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David Berkman: Old Friends and New Friends

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David Berkman should be more famous. In a jazz world where everyone wants to be a composer, Berkman was born one. He is a natural. The nine tunes here are new, but like all good songs, they sound like they have always been there. “Tribute,” for Tom Harrell, moves with its own slanting, sideways step, always toward unfamiliar lyricism. “Past Progressive” and “West 180th Street” are quietly passionate, encompassing melodies. You do not so much listen to them as let them wash over you.

Bassist Linda Oh and drummer Brian Blade are a sophisticated, volatile rhythm team. Adam Kolker, Dayna Stephens and Billy Drewes play five different reed instruments. Berkman’s piano flows through everything, in bright streams of intelligence. The solo firepower is formidable. “Tribute” contains a looping soprano saxophone effusion by Kolker and a halting, suspenseful tenor foray by Stephens. On “No Blues No Really No Blues,” Drewes leads on alto but Kolker and Stephens are a choir of counterlines all around him. On “Deep High Wide Sky” and “Up Jumped Ming,” Stephens, on tenor, is loose, powerful and personal. On “Past Progressive,” three saxophones rotate, more intense with each turn. Oh, as articulate as any horn player, also gets major solo space.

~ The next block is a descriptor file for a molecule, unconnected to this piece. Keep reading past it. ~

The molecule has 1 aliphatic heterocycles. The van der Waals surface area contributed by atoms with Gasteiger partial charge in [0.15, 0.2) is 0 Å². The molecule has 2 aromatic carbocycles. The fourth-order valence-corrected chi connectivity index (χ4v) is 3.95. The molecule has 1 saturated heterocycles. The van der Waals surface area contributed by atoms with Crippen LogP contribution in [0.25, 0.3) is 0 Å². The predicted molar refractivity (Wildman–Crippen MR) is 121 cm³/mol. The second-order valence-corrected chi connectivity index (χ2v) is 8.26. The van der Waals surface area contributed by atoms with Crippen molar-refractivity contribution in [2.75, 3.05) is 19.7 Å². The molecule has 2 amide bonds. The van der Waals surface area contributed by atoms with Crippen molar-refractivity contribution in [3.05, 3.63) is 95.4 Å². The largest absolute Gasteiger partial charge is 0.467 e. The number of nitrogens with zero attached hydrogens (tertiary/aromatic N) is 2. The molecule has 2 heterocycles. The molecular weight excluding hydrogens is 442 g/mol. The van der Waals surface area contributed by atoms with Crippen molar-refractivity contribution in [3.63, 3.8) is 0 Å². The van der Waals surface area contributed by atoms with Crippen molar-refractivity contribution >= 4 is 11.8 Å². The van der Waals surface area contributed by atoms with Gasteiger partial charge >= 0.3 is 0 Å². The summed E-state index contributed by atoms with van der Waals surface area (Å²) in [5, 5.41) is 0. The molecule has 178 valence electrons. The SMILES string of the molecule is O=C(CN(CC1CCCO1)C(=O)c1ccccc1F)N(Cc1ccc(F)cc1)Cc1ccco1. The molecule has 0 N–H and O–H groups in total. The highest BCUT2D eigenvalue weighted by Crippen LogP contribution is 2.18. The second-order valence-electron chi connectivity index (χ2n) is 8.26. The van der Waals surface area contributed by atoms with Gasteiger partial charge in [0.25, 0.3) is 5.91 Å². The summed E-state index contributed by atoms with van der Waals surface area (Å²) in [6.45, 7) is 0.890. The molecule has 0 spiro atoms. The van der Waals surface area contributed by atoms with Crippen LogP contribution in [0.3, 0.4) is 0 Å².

But solos are woven into the organic, complete album concept of Berkman the composer-arranger. With all those reed instruments at his disposal, he creates a dedicated color palette for each song. The variations of three-woodwind harmony are vast. On “West 180th Street” and “Psalm,” Berkman uses the reeds to create shifting orchestral backgrounds for his own lucid, precise piano.

In an album dependent on subtlety, nuance and refinement, it is enormously beneficial that the audio quality is so vivid and detailed. The overtones and decays of Blade’s meaningful cymbals have never been better recorded.

Originally Published